Architecting and Managing Cloud-Native Infrastructure

Becoming a cloud architect is a challenge. To become a cloud architect, you must have knowledge and experience above what other architects have. Cloud architects are expected to be experts in cloud technology and be the cloud thought leaders within their organization.

There are many different types of software architects with responsibilities that vary greatly. A cloud architect is a system architect responsible for putting together all the building blocks of a system to make an operating application. This includes understanding networking, network protocols, server management, security, scaling, deployment pipelines and secrets management. They must understand what it takes to keep systems operational. All of this is in addition to the basics of understanding what the application does and how it works.

A cloud architect takes these system architect responsibilities and applies them to the cloud and cloud-native technologies exclusively.

The best cloud architects are highly effective software architects in their own right but also have expertise in leveraging cloud resources effectively to build the infrastructure that operates our modern applications.

What skills does a cloud architect need over and above a traditional application architect? Here are a few.

Dynamic Infrastructures

The cloud enables on-the-fly or just-in-time resource allocation. This means that resources can be added or removed from an application at a moment’s notice, allowing for resource scaling and resource replacement. However, to use these dynamic resources effectively, you must enable and support their use in your application and infrastructure designs. This requires extensive application modification and support to facilitate variable resource availability.

Dynamic infrastructures provide huge scaling advantages and ongoing cost savings by reducing stale and unused resources. But traditional applications are used to static resources—resources that were always available to them—and this goes against the fundamentally dynamic nature of the cloud and cloud-native architecture.

Cloud architects must be skilled in leveraging dynamic infrastructures and enhancing static applications to make them operate effectively in a dynamic infrastructure.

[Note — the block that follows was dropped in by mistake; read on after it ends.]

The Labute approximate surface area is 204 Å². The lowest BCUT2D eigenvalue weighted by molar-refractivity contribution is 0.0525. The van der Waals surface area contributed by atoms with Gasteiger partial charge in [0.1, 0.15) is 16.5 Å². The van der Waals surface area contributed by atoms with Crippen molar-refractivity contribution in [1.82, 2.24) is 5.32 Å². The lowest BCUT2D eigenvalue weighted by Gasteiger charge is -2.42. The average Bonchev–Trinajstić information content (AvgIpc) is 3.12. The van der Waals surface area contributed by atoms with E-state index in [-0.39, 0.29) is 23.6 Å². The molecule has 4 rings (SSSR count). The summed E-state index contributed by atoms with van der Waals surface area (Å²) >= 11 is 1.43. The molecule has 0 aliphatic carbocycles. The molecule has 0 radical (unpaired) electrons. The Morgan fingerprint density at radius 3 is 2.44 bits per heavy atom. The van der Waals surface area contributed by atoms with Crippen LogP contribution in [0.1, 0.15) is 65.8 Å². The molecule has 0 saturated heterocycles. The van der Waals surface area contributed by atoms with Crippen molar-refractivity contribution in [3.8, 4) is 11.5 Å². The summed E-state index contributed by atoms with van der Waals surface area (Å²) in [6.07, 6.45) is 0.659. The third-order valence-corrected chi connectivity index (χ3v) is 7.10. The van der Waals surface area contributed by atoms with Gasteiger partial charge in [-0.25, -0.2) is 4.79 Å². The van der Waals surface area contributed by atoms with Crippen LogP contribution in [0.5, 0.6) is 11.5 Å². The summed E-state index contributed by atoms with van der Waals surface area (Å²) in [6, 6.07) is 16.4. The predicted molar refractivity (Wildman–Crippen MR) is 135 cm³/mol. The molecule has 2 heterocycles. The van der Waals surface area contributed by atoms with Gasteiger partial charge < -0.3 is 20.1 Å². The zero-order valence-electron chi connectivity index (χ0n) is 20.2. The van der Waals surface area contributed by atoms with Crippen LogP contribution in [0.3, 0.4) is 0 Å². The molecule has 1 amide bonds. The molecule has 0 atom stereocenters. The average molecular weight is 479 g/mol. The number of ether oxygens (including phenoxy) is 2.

Infrastructure Instability

The cloud is based on the premise that if something goes wrong with a resource, terminate it and restart it. That extends from the application layer down to the lowest infrastructure components composing the cloud itself.

This “restart to repair” mentality means that applications must be prepared for infrastructure to fail at any time. Servers disappear, network connections fall apart and data vanishes.

This means you have to architect your applications and infrastructure to act defensively. For example, your application must be able to handle when server instances fail, network connections go down and even when entire data centers go offline. This means redundancy and self-repair are critical aspects of cloud-native applications. Yet, while this adds requirements to how you build your applications, these requirements lead to higher availability and reliability for your application.

Managing these sorts of issues requires extensive architectural experience. Cloud architects must always ask, “What if this fails?” and “What if that fails?” These questions are always on the mind of any good cloud architect.

Cloud-Native Technologies

Cloud architects must understand microservice architectures, container technology and how containers operate in an orchestration framework, such as Kubernetes.

They also have to understand the importance of relying on third-party services to provide capabilities to their applications. Cloud services, including datastores such as S3, communications technology such as SQS, and non-SQL databases such as DynamoDB, are essential components of any cloud-native application infrastructure.

All of these requirements fall under a general umbrella of cloud-native technologies. Cloud-native describes a series of interrelated technologies that enable the use of the cloud in a way that enhances its capabilities.


Maintaining security is a joint responsibility between the cloud vendor and the application owner for cloud-native applications. This means the cloud architect is responsible for understanding what parts of the application security are driven by the cloud vendors and which parts must be driven by the application owner. For those parts driven by the application owner, the cloud architect is responsible for creating the environment that enables this security to exist and the application to stay secure.

This joint responsibility is called the principle of shared responsibility, and the cloud architect plays an integral part in maintaining the security of the entire application.

The Changing and Growing Role of Cloud Architects

Cloud architects are responsible for designing, creating, operating and maintaining the health and security of a cloud-native application. As a result, the cloud architect has an extensive breadth of responsibility that covers issues substantially broader than a typical application architect has to deal with.

Lee Atchison

Lee Atchison is an author and recognized thought leader in cloud computing and application modernization with more than three decades of experience, working at modern application organizations such as Amazon, AWS, and New Relic. Lee is widely quoted in many publications and has been a featured speaker across the globe. Lee’s most recent book is Architecting for Scale (O’Reilly Media).

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